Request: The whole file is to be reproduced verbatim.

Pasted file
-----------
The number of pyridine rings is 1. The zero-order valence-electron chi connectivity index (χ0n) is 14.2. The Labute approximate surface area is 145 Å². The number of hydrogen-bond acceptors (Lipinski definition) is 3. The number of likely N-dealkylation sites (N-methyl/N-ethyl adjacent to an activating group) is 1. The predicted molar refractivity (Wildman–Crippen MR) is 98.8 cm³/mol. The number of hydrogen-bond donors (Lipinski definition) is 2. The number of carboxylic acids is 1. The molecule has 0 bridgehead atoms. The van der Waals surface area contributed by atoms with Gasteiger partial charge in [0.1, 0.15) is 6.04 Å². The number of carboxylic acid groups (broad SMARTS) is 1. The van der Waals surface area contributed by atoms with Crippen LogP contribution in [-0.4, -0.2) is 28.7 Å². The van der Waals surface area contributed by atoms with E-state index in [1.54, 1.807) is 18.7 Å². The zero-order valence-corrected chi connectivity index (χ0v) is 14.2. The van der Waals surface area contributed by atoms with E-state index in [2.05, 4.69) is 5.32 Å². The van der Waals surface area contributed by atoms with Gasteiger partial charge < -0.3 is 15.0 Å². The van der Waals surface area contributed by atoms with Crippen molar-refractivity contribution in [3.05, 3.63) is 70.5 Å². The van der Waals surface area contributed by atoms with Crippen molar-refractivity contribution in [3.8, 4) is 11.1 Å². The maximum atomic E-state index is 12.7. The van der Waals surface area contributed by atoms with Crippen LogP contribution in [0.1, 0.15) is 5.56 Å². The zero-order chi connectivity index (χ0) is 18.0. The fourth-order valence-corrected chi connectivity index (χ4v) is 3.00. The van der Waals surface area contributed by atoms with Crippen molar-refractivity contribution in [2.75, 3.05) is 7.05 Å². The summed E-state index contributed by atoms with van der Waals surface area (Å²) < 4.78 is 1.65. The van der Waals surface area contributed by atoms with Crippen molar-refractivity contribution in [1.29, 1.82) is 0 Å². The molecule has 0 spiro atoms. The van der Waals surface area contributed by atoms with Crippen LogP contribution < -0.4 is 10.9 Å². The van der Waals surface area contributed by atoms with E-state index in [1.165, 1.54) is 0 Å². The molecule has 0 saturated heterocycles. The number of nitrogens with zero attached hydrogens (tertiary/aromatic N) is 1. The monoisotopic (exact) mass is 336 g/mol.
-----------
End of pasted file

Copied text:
The number of pyridine rings is 1. The zero-order valence-electron chi connectivity index (χ0n) is 14.2. The Labute approximate surface area is 145 Å². The number of hydrogen-bond acceptors (Lipinski definition) is 3. The number of likely N-dealkylation sites (N-methyl/N-ethyl adjacent to an activating group) is 1. The predicted molar refractivity (Wildman–Crippen MR) is 98.8 cm³/mol. The number of hydrogen-bond donors (Lipinski definition) is 2. The number of carboxylic acids is 1. The molecule has 0 bridgehead atoms. The van der Waals surface area contributed by atoms with Gasteiger partial charge in [0.1, 0.15) is 6.04 Å². The number of carboxylic acid groups (broad SMARTS) is 1. The van der Waals surface area contributed by atoms with Crippen LogP contribution in [-0.4, -0.2) is 28.7 Å². The van der Waals surface area contributed by atoms with E-state index in [1.54, 1.807) is 18.7 Å². The zero-order valence-corrected chi connectivity index (χ0v) is 14.2. The van der Waals surface area contributed by atoms with E-state index in [2.05, 4.69) is 5.32 Å². The van der Waals surface area contributed by atoms with Gasteiger partial charge < -0.3 is 15.0 Å². The van der Waals surface area contributed by atoms with Crippen molar-refractivity contribution in [3.05, 3.63) is 70.5 Å². The van der Waals surface area contributed by atoms with Crippen molar-refractivity contribution in [3.8, 4) is 11.1 Å². The maximum atomic E-state index is 12.7. The van der Waals surface area contributed by atoms with Crippen LogP contribution in [0.1, 0.15) is 5.56 Å². The zero-order chi connectivity index (χ0) is 18.0. The fourth-order valence-corrected chi connectivity index (χ4v) is 3.00. The van der Waals surface area contributed by atoms with Crippen molar-refractivity contribution in [2.75, 3.05) is 7.05 Å². The summed E-state index contributed by atoms with van der Waals surface area (Å²) < 4.78 is 1.65. The van der Waals surface area contributed by atoms with Crippen molar-refractivity contribution in [1.29, 1.82) is 0 Å². The molecule has 0 spiro atoms. The van der Waals surface area contributed by atoms with Crippen LogP contribution < -0.4 is 10.9 Å². The van der Waals surface area contributed by atoms with E-state index in [1.165, 1.54) is 0 Å². The molecule has 0 saturated heterocycles. The number of nitrogens with zero attached hydrogens (tertiary/aromatic N) is 1. The monoisotopic (exact) mass is 336 g/mol.